A mid-sized, landlocked country in the south of Africa bordering Zambia in the north, Mozambique to the east, South Africa to the, well, south, and Botswana to the west.
Zimbabwe is best known worldwide for its former authoritarian leader Robert Mugabe, who ruled the country from 1980 to 2017, thus becoming one of the longest-ruling dictators of modern times. Zimbabwe was also infamous for its largely self-engineered economic decline that turned it from the former “jewel of Africa” to a country in seemingly perpetual crisis, or as Tony Wheeler put it “from bread basket of Africa to just another African basket case” (Dark Lands, p. 302).
This economic decline was largely due to a “reverse-racist” policy of driving white farmers away, seizing their land and giving it to loyal Mugabe followers (who had to be black, naturally), even though these mostly had no skills or even any interest in farming. So Zimbabwe went from a food exporter to relying on imports and aid, while at the same time sanctions were imposed on the Mugabe regime by the outside world, although, as usual, these hit ordinary people harder than the big man at the top.
To be fair, Mugabe's rule started out on a rather positive note, namely as the result of a decade-and-a-half civil war that brought down the previous white-supremacy rule of Afrikaners who, very much like neighbouring South Africa had imposed a regime of apartheid following independence from Britain, when the country was called Rhodesia (after Cecil Rhodes – the British imperialist who left his stamp all over southern Africa).
The most absurd feature of Zimbabwe's slip down the slope was its extreme hyperinflation, when within a single day prices would double while the value of cash halved, day in day out. So at one point there were 10 trillion dollar bank notes (worth a meagre 30 USD when issued). Eventually the country simply gave up on its own national legal tender and resorted to the US dollar as the everyday currency.
Another hallmark of Mugabe as a classic, aloof African dictator was that he granted another one exile, namely Ethiopia's former socialist dictator Mengistu Haile Mariam, chairman of the Derg (of “Red Terror” infamy), after he was deposed in 1991.
In 2017, Mugabe was finally unseated himself (well, he was pushed to resign before being impeached) and succeeded by one of his allies, Emmerson Mnangagwa. On 30 July 2018, the new man at the top was challenged in the first-ever properly free elections in Zimbabwe by a party called Movement for Democratic Change. But this narrowly failed to win the majority, or so the official story goes. The result was immediately put in doubt as “rigged” and street violence erupted in the capital Harare.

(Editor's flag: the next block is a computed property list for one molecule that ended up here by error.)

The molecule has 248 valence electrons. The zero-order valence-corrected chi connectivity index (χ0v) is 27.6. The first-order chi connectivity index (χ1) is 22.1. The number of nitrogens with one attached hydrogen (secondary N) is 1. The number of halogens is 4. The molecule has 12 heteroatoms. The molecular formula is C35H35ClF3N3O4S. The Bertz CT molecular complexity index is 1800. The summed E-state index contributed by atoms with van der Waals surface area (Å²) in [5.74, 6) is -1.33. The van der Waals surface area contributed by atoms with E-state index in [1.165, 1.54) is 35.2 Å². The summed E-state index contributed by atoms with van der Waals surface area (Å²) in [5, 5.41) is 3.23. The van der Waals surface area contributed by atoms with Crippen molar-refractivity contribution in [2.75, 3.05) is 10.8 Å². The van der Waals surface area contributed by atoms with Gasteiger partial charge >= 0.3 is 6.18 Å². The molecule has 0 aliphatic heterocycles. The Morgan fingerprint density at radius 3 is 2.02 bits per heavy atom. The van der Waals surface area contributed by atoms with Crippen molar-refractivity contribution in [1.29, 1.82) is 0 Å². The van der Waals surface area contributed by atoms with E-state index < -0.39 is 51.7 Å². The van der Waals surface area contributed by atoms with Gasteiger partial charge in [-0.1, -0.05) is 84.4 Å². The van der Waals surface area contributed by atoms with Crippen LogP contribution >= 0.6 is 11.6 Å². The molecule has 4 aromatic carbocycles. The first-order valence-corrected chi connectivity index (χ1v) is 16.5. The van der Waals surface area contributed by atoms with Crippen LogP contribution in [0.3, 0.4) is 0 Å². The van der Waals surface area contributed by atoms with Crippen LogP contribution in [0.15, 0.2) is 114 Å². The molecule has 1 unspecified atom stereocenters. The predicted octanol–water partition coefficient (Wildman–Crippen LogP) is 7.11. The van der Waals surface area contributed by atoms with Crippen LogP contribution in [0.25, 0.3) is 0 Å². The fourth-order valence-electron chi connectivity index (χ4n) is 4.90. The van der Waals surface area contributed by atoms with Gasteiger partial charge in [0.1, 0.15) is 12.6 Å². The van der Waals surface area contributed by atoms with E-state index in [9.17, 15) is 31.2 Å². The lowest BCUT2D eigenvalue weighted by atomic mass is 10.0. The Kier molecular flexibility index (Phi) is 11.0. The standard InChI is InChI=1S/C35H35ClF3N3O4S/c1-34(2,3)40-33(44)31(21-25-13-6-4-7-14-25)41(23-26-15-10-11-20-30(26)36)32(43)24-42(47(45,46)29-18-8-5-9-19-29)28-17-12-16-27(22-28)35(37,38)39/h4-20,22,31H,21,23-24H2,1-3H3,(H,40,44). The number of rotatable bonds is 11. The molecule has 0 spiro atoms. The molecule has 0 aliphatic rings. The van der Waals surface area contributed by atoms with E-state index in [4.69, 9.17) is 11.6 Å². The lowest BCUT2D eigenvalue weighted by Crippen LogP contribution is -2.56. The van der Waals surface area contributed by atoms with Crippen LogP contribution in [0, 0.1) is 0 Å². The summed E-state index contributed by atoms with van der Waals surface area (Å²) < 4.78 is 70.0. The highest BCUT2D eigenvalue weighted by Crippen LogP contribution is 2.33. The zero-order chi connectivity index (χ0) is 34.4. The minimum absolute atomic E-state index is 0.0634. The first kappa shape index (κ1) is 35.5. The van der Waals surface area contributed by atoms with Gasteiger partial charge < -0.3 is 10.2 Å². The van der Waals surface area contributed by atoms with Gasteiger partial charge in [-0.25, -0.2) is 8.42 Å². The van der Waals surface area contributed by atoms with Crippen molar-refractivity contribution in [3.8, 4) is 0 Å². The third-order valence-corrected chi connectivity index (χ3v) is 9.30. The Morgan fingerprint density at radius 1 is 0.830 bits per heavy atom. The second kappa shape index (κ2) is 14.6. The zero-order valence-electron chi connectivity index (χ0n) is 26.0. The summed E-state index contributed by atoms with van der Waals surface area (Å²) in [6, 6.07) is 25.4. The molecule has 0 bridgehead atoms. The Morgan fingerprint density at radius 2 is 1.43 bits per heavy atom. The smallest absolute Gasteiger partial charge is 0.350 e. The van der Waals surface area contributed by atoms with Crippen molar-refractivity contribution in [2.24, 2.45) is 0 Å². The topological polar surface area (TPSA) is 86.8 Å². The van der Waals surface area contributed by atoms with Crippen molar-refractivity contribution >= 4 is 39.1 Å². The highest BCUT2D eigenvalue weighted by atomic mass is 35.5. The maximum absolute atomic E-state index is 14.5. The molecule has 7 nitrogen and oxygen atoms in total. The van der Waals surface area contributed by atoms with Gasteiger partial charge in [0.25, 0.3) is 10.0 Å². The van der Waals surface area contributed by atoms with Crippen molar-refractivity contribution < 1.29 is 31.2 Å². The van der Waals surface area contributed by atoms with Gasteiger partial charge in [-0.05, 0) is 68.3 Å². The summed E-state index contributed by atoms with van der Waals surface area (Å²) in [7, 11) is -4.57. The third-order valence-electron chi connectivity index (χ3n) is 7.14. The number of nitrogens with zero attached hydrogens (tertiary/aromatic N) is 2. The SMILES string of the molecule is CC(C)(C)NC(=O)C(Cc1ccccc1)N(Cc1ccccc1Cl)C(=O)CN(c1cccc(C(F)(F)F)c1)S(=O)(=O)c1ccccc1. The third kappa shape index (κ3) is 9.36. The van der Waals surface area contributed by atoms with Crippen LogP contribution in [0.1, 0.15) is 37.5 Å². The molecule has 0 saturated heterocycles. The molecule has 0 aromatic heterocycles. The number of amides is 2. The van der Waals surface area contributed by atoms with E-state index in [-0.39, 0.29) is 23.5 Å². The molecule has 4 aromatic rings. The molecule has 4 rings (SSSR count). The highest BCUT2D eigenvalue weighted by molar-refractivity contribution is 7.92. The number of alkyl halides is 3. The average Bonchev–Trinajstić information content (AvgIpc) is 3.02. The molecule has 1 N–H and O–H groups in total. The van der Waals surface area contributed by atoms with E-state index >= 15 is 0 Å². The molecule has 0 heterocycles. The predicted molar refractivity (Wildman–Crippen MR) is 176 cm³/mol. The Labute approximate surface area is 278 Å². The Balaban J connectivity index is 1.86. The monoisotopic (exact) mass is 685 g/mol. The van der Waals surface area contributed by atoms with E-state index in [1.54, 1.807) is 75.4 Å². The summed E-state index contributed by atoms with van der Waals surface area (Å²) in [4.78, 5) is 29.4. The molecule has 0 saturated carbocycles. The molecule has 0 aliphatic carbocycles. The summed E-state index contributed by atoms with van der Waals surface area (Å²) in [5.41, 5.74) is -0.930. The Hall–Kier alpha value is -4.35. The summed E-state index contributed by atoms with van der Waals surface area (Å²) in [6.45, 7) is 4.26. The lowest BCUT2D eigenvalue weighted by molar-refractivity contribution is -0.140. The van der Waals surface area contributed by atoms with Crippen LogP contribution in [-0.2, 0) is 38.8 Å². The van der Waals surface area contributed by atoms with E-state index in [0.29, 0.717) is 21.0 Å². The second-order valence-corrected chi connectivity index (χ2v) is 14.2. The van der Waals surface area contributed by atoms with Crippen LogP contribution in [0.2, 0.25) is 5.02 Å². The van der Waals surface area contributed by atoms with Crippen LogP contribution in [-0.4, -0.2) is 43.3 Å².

I was in the country at precisely that time, and experienced the high hopes people had for this election – one taxi driver described it to me as “Zimbabwe's Liberation Day” – and the disappointment that followed the outcome. However, I was in the perfectly safe tourist enclave that is Victoria Falls, and apart from seeing election posters, catching some news coverage on TV and talking to local people, I was not affected by the troubles, which were concentrated for the most part in the capital.
UPDATE January 2019: things aren't looking good for Zimbabwe at the moment … protests, strikes, repression and police brutality have shattered hopes that the country might be on the path to recovery following the end of ex-president Mugabe's 37-year-long rule. Now it looks more like chaos … and inflation is back too. We'll have to waint and see what may come out of all this … it's hard to predict.
So Zimbabwe can surely count as a Dark Land, but what about dark tourism in it? I have to admit that the inclusion of this country on this website was driven less by there being any specific dark-tourism-relevant sights, than by its 'dark land' status in general, and it also neatly provides me with a “Z” in my A-Z of countries represented here.
I visited only the north-western corner of the country, more precisely Victoria Falls, a tourist town named after the world-famous waterfalls of that same name on the border with Zambia. You could perhaps argue that the falls also constitute a somewhat dark site of sorts in that they can be dangerous. And indeed a tourist guide had fallen to his death a couple of years ago in his attempt to rescue a tourist who had strayed into a dangerous area too close to the rim of the falls … but that was actually on the Zambian side.
One particularly adventurous attraction of the falls is what's known as Devil's Pool: a natural rock pool behind a ledge where you can bathe in the waters directly adjacent to the fall's rim, and even lean over and look down the 100-metre drop. This pool is reached by boat to an island close to the edge of the falls and then on foot, secured by ropes, followed by a jump into the rock pool. This too, however, is on the Zambian side, naturally (the falls basically fall from Zambia into Zimbabwe). My wife and I considered this, but a) it was slightly too early in the year, when the water levels were still too high for Devil's Pool to be safely accessible (tours usually start in mid August), and b) the costs would have been painful, not only the fee for the tour (starting at ca. 100 USD per person) to Devil's Pool, but also the need to cross the border into Zambia would have incurred visa fees (though there are now day-tripper visas that cost only 20 USD).
The Falls, over a mile wide and dropping between 75 to over 100 metres, are indeed an immensely impressive sight to behold. And I did so on three occasions at three different times of day: first independently in the afternoon (when those glorious rainbows form), then on a guided tour the following morning, and I also went on a helicopter ride over the falls at midday, when you can see those rainbows from above. Words cannot describe it – but the photos below at least give a rough impression (though it still can't compare to seeing it with your own eyes for real).